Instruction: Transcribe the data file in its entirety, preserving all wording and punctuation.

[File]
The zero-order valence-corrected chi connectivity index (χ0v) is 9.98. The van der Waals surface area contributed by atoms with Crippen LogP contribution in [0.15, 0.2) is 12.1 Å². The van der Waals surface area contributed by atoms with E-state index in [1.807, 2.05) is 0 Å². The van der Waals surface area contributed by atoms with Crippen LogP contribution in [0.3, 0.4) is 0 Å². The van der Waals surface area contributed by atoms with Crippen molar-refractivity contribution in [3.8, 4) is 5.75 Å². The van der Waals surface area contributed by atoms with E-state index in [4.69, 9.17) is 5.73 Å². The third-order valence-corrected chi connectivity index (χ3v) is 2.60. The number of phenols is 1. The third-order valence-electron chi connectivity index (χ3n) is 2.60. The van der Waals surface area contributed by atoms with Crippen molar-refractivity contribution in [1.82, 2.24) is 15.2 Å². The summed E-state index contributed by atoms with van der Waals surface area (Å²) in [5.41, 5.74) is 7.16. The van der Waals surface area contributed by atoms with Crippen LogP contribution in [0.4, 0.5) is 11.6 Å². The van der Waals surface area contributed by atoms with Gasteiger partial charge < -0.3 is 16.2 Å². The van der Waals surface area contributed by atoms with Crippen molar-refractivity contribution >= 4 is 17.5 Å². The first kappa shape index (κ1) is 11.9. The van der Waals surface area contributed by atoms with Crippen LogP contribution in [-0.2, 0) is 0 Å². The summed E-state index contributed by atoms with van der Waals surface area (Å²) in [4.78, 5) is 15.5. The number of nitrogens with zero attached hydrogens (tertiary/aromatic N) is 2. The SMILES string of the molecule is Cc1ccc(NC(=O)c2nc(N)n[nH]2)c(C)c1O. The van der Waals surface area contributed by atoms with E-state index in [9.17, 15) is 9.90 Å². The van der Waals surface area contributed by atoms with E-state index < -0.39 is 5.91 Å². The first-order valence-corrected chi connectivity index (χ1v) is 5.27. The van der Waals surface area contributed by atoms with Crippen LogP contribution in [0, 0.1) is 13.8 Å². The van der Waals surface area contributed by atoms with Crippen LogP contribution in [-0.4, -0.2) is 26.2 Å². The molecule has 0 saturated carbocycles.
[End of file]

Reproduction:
The zero-order valence-corrected chi connectivity index (χ0v) is 9.98. The van der Waals surface area contributed by atoms with Crippen LogP contribution in [0.15, 0.2) is 12.1 Å². The van der Waals surface area contributed by atoms with E-state index in [1.807, 2.05) is 0 Å². The van der Waals surface area contributed by atoms with Crippen LogP contribution in [0.3, 0.4) is 0 Å². The van der Waals surface area contributed by atoms with Crippen molar-refractivity contribution in [3.8, 4) is 5.75 Å². The van der Waals surface area contributed by atoms with E-state index in [4.69, 9.17) is 5.73 Å². The third-order valence-corrected chi connectivity index (χ3v) is 2.60. The number of phenols is 1. The third-order valence-electron chi connectivity index (χ3n) is 2.60. The van der Waals surface area contributed by atoms with Crippen molar-refractivity contribution in [1.82, 2.24) is 15.2 Å². The summed E-state index contributed by atoms with van der Waals surface area (Å²) in [5.41, 5.74) is 7.16. The van der Waals surface area contributed by atoms with Crippen LogP contribution in [0.4, 0.5) is 11.6 Å². The van der Waals surface area contributed by atoms with Gasteiger partial charge < -0.3 is 16.2 Å². The van der Waals surface area contributed by atoms with Crippen molar-refractivity contribution >= 4 is 17.5 Å². The first kappa shape index (κ1) is 11.9. The van der Waals surface area contributed by atoms with Crippen LogP contribution in [-0.2, 0) is 0 Å². The summed E-state index contributed by atoms with van der Waals surface area (Å²) in [4.78, 5) is 15.5. The number of nitrogens with zero attached hydrogens (tertiary/aromatic N) is 2. The SMILES string of the molecule is Cc1ccc(NC(=O)c2nc(N)n[nH]2)c(C)c1O. The van der Waals surface area contributed by atoms with E-state index in [9.17, 15) is 9.90 Å². The van der Waals surface area contributed by atoms with E-state index < -0.39 is 5.91 Å². The first-order valence-corrected chi connectivity index (χ1v) is 5.27. The van der Waals surface area contributed by atoms with Crippen LogP contribution in [0, 0.1) is 13.8 Å². The van der Waals surface area contributed by atoms with Crippen LogP contribution in [-0.4, -0.2) is 26.2 Å². The molecule has 0 saturated carbocycles.